This content is designed as a guidance tool to provide food business operators with relevant health information regarding pest animals in footpath dining areas. For more detailed information, refer to the Food Safety Standard 3.2.2 (Food safety practices and general requirements), clause 24 (animals and pests).
Under clause 24 of Food Safety Standard 3.2.2 (Food safety practices and general requirements), a food business is not permitted, except in certain circumstances, to have live animals on the premises and is also required to take steps to prevent the entry of and to eradicate pests on the food premises.
This clause ensures that food premises, including footpath dining areas, are kept free from pest animals.
“Pests” is defined to include, but is not limited to, birds, rodents, insects and spiders.
Animals and pests can carry pathogenic organisms that can contaminate food. They may also contaminate food physically with hair, urine and faeces or by being present in the food in whole or part. In addition to contaminating food, rats and mice might nest in roof spaces, and damage cables and pipe work.
Pests can gain access to food premises via food and packaging material, and through doors and other openings. Excluding pests reduces the opportunities for contamination of food.
Outdoor, footpath or alfresco dining and drinking areas must be kept free from pest animals.
The requirement applies to the extent that is practicable. It should be interpreted taking into account the use of the area and the total approach to pest control for your business. For example, it might not be possible to prevent the occasional fly or pest bird coming into a footpath dining area.
Pest birds, especially pigeons, are not uncommon in foodservice settings. They can discourage customers, cause expensive property damage and threaten customer and employee health. The parasites and fungi found in bird droppings have been linked to more than 60 human diseases, including histoplasmosis. Birds congregate around roofs, ledges or outdoor dining patios.
The following pest prevention measures are recommended for footpath dining areas:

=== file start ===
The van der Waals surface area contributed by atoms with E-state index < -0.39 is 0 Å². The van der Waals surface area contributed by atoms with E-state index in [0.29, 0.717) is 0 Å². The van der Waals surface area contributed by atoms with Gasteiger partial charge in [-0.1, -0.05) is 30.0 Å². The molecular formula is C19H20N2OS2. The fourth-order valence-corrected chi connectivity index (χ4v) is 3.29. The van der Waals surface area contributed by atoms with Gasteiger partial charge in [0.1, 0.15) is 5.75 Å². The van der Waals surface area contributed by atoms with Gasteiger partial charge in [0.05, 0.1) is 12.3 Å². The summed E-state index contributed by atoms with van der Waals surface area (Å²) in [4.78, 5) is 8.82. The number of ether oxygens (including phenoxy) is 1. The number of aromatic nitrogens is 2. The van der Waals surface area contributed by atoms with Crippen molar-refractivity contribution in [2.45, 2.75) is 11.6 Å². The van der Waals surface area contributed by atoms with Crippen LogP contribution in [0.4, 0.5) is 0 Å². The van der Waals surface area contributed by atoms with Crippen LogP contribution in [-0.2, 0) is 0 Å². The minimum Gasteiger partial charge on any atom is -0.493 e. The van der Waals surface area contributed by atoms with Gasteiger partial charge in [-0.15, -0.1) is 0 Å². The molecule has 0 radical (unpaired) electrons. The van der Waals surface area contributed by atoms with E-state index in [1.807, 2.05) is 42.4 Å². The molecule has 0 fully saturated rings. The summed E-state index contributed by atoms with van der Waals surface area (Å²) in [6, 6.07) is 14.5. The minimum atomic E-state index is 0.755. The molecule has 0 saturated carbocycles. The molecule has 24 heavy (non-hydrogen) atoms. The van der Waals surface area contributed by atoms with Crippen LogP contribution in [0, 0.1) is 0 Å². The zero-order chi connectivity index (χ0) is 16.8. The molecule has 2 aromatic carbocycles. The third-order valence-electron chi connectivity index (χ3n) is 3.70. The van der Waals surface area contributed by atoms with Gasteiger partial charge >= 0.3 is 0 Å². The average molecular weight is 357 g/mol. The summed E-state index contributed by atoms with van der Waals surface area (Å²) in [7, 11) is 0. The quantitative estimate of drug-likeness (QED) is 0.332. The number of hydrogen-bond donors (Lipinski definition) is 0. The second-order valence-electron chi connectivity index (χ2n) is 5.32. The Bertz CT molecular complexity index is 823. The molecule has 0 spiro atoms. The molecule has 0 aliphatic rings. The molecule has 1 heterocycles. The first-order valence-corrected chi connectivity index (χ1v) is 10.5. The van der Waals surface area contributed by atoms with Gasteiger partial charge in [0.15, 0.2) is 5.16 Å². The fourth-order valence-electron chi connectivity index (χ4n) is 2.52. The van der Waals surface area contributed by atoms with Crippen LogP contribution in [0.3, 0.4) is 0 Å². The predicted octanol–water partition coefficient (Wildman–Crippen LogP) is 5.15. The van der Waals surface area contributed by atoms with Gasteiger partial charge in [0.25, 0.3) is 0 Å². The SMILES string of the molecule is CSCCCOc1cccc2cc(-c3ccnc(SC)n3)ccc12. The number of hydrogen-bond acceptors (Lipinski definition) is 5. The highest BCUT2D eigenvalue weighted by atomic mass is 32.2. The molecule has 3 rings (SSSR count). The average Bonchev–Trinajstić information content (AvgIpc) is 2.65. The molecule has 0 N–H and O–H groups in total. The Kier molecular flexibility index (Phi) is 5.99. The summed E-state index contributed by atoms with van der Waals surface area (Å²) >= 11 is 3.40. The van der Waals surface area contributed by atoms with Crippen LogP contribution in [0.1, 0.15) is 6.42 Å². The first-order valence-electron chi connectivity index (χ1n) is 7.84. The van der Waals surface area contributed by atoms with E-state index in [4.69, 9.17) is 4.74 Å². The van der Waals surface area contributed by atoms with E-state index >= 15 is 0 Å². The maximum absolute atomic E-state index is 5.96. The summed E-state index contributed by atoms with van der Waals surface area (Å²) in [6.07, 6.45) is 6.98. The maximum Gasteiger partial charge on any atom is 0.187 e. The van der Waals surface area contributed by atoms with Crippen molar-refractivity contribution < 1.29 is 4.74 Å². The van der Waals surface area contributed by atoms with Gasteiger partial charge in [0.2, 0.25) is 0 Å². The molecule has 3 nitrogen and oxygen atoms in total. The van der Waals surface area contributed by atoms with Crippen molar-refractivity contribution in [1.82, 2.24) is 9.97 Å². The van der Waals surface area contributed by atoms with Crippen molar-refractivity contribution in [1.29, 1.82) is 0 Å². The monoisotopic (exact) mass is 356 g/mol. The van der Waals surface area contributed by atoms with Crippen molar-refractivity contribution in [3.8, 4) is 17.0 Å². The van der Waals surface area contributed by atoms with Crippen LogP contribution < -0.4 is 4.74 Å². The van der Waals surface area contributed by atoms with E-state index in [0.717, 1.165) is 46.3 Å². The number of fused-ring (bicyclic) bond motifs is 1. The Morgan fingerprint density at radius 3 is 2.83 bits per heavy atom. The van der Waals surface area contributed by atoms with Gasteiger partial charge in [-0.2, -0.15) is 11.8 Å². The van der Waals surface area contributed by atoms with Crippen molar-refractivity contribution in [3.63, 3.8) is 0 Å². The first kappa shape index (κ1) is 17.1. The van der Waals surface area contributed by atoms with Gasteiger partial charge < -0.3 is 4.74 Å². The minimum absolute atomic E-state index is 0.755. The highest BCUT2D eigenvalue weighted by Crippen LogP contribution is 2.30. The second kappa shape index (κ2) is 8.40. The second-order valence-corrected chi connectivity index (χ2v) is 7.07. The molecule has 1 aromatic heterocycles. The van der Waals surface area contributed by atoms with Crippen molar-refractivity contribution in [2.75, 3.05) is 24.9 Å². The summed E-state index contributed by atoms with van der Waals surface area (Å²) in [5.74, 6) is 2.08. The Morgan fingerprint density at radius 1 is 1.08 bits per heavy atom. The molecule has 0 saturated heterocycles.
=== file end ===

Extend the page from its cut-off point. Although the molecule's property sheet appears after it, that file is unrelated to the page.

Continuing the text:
- eliminate places that provide harbourage, eg boxed-in areas that are difficult to completely seal should be opened up or provided with access for inspection and cleaning
- provide sufficient lighting to clearly see the food being handled/served to permit cleaning of the area and inspection for pests
- ensure regular cleaning of footpath dining areas, including removal of food debris and waste. Frequently hose down the footpath dining area ensuring that water drains to a drainage system to prevent pooling. (Refer to your local Council’s water restrictions on using hoses in times of drought.)
- make the building less appealing to pests through structural modifications:
- hinder access to common pest bird nesting sites like open areas under HVAC units
- avoid ledges where wall surfaces join
- close holes or gaps that allow pests into wall and ceiling cavities
- provide access to spaces above false or suspended ceilings to allow for inspection for signs of pests.
- install repellants to discourage pest birds from perching on ledges. The most common physical repellants used in food premises are netting and bird spikes. Other repellants, such as chemical agents or electronic noisemakers that frighten birds, are available.
The following pest-proofing measures will limit pest access from the footpath dining area into the food premises:
- install flyscreen doors or self-closing doors to pest-proof entrances into the building
- install mesh screens at window openings or other ventilation openings
- seal drains, grease traps and ventilation pipes
- seal openings where pipes pass through external walls to prevent pests such as rats and mice entering food handling areas
- install appropriate flashing to the base of wooden doors if there is a problem with mice gaining access through doorways.
Practical measures to eradicate pest animals in footpath dining areas include:
- relocation of pest birds and their nests by a licensed professional; ethical treatment and handling of birds must be upheld at all times
- hiring a professional pest controller; this will be necessary if pests cannot be adequately controlled
- using chemicals (sprays or baits) or physical means (traps) to kill or remove pests from the area.
Care must be taken to ensure any chemicals used do not contaminate food. Chemicals must not be used near exposed food. If this is unavoidable, non-spray chemicals should be used. If food does become contaminated or is likely to have become contaminated by chemicals, it must be disposed of. Any eating or drinking utensils or food contact surfaces contaminated during treatment must be cleaned and sanitised before use.